- Successful students take on a balanced course load. They choose classes that vary in both size and difficulty.
When I entered college, I had (1) no idea what I wanted to do in life, thus my default choice of a completely mismatched Business Administration major. Plus, (2) my class scheduling was done for me by an academic advisor with whom I had fleeting contact. The whole scheduling process was a mystery to me.
Today, things are much different. Class registration can sometimes be done remotely by computer, plus today's incoming college students appear to be much better informed about how to go about the registration process. An added bonus is the availability of such resources as Rate My Professors, which is a kind of college consumer sounding board that gives (admittedly somewhat subjective) opinions of professors' pros and cons, written by students who have actually had classes with these teachers. Tools like this can be a big help when trying to achieve that elusive balanced course load.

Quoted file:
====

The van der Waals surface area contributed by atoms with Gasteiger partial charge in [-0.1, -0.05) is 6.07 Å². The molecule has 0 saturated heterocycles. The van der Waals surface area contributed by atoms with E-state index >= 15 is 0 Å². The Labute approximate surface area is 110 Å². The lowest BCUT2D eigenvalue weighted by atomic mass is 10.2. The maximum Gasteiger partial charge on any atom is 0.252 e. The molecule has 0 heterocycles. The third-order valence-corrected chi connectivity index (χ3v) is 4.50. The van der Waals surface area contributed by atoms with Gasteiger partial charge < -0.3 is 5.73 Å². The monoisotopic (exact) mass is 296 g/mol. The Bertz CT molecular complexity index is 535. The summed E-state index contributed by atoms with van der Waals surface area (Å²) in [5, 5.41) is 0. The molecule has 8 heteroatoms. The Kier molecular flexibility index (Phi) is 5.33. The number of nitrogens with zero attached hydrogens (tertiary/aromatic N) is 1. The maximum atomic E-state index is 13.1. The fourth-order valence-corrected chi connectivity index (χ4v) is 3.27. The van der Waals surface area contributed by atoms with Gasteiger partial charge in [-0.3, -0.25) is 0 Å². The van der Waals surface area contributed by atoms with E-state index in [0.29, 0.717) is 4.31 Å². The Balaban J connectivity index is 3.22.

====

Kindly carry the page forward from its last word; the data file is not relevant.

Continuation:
- Successful students go to class and participate. The most successful students sit in front and are involved in classroom discussions. Ask questions and contribute. …
If you have ever seen the classic movie The Paper Chase, you'll note the fact that where students sit in the classroom can affect their performance and impress (or not) their professor. I tended to be a participant, not because I was an extroverted personality, but rather because I was curious about facts and opinions. I didn't always believe what the professor was saying, or at least I didn't agree with him or her sometimes.